Since July 1990, the 23 members of Astronaut Group XIII had studied and trained together for their ultimate challenge in space. Although all of us wanted to be the first in our class to fly, we knew it would take a couple of years to get every Hairball into orbit, flying a couple of us rookies at most with every shuttle mission. Bernard Harris and Charlie Precourt were the first in the group to get to space, flying in April 1993 on STS-55. It was almost a year later before I got my chance on STS-59.
Just six months earlier, in October, I was floored to learn I’d be joined on STS-68, flying the SRL-2 radar imaging payload, by THREE of my Hairball classmates: Terry Wilcutt, Jeff Wisoff, and Dan Bursch. We’d spent a year together in “astronaut school” at Johnson Space Center, and flown everything from the simulators to T-38 jets together. We knew each others’ personalities well, and I was reassured that I was flying with good friends and strong, capable crewmates. Jeff and Dan had flown in the previous year as mission specialists, and Terry would be our crew’s pilot. The way we split up our orbit team for round-the-clock radar operations, Dan and I would work the “night” shift together–the Blue Shift–, along with Steve Smith, and Terry and Jeff would take up the Red Shift–daytime back in Houston–with commander Mike Baker.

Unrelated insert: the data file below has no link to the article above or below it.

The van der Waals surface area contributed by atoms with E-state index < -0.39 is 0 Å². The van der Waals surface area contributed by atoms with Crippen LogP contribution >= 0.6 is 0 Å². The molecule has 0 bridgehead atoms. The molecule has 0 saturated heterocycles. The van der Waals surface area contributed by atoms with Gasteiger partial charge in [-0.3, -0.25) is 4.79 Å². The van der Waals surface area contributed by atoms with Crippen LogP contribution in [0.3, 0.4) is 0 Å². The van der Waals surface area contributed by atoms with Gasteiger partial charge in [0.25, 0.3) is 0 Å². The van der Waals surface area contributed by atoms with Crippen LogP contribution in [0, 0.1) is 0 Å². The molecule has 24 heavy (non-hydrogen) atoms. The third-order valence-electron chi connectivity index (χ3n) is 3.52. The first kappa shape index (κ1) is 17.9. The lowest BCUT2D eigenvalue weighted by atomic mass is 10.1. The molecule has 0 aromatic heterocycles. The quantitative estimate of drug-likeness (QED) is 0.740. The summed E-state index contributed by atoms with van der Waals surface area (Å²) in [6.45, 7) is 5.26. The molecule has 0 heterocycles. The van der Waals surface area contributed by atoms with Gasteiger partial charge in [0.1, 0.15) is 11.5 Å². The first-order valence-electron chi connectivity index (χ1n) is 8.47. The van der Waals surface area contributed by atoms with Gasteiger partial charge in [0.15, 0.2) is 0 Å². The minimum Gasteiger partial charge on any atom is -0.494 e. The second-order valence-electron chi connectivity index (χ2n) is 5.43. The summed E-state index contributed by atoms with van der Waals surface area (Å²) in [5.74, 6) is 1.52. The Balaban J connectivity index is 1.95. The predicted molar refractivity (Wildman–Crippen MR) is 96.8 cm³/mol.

Today, Terry is the safety and mission assurance chief at NASA, Jeff is principal associate director of the National Ignition Facility (“lasers”), and Dan is a senior project engineer at the Aerospace Corporation. They’ve taught me so much, both on space and on Earth.
Here we are, just after suiting up down the hall from astronaut crew quarters in the Operations and Checkout Building at Kennedy Space Center. From here it was just a few short steps to the elevator down to the Astrovan, and our ride to the pad for the launch of STS-68,
Read more about the STS-68 mission in “Sky Walking: An Astronaut’s Memoir,” and at my website, www.AstronautTomJones.com.
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